minimum is below the VBM. This is clearly not consistent
with experimental evidence, with the most recent optical
measurements placing the direct band gap at 2.18 eV at
room temperature [28] and XANES reporting an indirect gap
of ∼0*.*9 eV [29]. PBE predicts the location of the Cd 4*d*

states to be very similar to LDA but with a slightly narrower
overall width. LDA + U shifts the Cd 4*d* states down by

∼2 eV. This opens a direct band gap of 1.34 eV. Although semiconducting behavior with a nonvanishing indirect gap is now predicted, both the direct and indirect gaps are still too small when compared to experiment. It is worth noting that more sophisticated computational methods such as hybrid functionals [9] can potentially predict the band gap much more accurately.

The partial density of states (PDOS) for each of the
functionals is shown in Figs. 3(a)–3(c). It is of note that,
for all the functionals, the VB DOS is dominated by O 2*p*

character, and the shape of this feature is very similar. PBE
predicts a narrower VB than either LDA or LDA+U. The
most significant difference is in the orbital character of peak
I. LDA predicts this peak to have significant Cd 4*d*character
resulting from the underestimation of the Cd 4*d*states binding
energy. PBE shows the Cd 4*d* character of this peak to be
much reduced giving roughly similar importance to Cd 4*d*

and Cd 5*s*. For LDA + U the Cd 4*d* character of peak I
is further reduced due to the Cd 4*d* states being shifted to
lower energy reducing hybridization. This results in Cd 5*s*

contributing more to the DOS in peak I than Cd 4*d*. The Cd
5*p* and O 2*s* components are also shown. These are often
excluded due to their small contributions. However, at higher
photon energies their importance to VB-PES increases as their
photoionization cross section drops off much less rapidly than
O 2*p*as shown in Figs.1and5.

**B. Experimental comparison**

A comparison between the three DFT functionals and
experimental valence-band photoemission spectroscopy
(VB-PES) measurements taken with a photon energy of 6054 eV is
shown in Figs.3(d)–3(i). The higher photon energy compared
to earlier studies [16,17] decreases the surface sensitivity,
which is beneficial in the case of CdO as it is known to
exhibit surface electron accumulation [31,32], which is not
representative of the bulk electronic properties. A Shirley
background [33] has been subtracted across the whole region.
The PDOS shown in Figs.3(a)–3(c) have been weighted using
the photoionization cross sections and asymmetry corrections
appropriate for a photon energy of 6054 eV and then summed,
as shown by the shaded gray region. The sum of weighted
PDOS was then convolved with a 0.7 eV FWHM Gaussian,
resulting in the red line. The experimental spectra and
convolved DFT are normalized to peak II of the VB, and
the same normalization was applied to both the VB and Cd 4*d*

J. J. MUDD*et al.* PHYSICAL REVIEW B**89, 165305 (2014)**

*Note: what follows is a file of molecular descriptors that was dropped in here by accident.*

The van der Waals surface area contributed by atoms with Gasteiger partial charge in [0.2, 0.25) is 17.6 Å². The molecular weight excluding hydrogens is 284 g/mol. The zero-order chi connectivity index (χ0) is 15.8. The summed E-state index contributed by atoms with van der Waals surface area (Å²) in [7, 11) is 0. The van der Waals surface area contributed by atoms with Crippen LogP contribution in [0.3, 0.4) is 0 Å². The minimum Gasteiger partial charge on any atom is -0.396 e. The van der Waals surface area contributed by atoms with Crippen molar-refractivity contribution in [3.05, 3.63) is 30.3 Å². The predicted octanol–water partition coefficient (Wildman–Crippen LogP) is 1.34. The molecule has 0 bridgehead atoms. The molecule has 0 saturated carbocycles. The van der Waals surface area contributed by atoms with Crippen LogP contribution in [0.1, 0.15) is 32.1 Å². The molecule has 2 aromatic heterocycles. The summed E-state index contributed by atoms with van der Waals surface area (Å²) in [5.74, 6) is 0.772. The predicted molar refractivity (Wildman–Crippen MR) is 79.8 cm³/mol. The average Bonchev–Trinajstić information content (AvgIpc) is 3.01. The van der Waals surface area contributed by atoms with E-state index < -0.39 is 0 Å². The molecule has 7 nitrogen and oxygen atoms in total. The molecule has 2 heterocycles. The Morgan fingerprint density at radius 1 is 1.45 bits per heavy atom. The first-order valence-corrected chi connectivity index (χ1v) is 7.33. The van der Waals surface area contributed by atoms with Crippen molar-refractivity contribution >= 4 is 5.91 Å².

-10 -8 -6 -4 -2 0 2 4 6 8 10

Ener

gy (eV)

Γ X W K Γ L W

LDA

Γ X W K Γ L W Γ X W K Γ L W

PBE LDA+U

(a) (b) (c)

-10 -8 -6 -4 -2 0 2 4 6 8 10

FIG. 2. (Color online) DFT band structures for (a) LDA, (b) PBE, and (c) LDA+U. Blue and red lines denote conduction and valence bands, respectively, the blue shaded region shows the band gap. Note the overlap of the conduction and valence bands predicted by LDA and PBE indicating a semimetallic system. Also note the shift in Cd 4dstates at around−8 eV produced by LDA+U.

Normalized Intensity (arb. units)

25

20

15

10

5

0

-11 -10 -9 -8 -7 -6

Energy (eV)

2.5

2.0

1.5

1.0

0.5

0.0 -5 -4 -3 -2 -1 0 1

2.5

2.0

1.5

1.0

0.5

0.0 2.5

2.0

1.5

1.0

0.5

0.0 3.0

Normalized Intensity (arb. units)

25

20

15

10

5

0 25

20

15

10

5

0

-1

-1

Density of states (states Ha

u.c.

)

Energy (eV) -4 -3 -2 -1 0

Cd 5*s*

Cd 5*p*

Cd 4*d*

O 2*s*

O 2*p*

(a) LDA

(b)

(c) LDA+U 50

40

30

20

10

0 50

40

30

20

10

0 50

40

30

20

10

0

PBE

DFT PDOS Cd 4*d* region VB Region

(d) LDA

(e) PBE

(f) LDA+U

(g)

(h)

(i)

VB-PES DFT DOS Conv. DFT

I II

I

II

FIG. 3. (Color online) (a)–(c) DFT partial density of states calculated using (a) LDA, (b) PBE, and (c) LDA+U. The peak labels I and
II in (a), derived from experimental data, refer to the energy ranges−4.5 to−3 eV and−3 to 0 eV, respectively. (d)–(i) Cd 4dand VB PES
spectra compared to DFT, (d) and (g) LDA, (e) and (h) PBE, and (f) and (i) LDA+U. The DFT PDOS are weighted by the photoionization
cross sections and summed, shown by the gray shaded areas. The weighted PDOS after convolution with a 0.7 eV FWHM Gaussian are shown
by the red line. The experimental data (blue circles) shown is taken with*hν*=6054 eV, and a Shirley background has been subtracted. All
energy scales are referenced to the VBM. The experimental spectra and convolved DFT are normalized to the maximum of VB peak II, and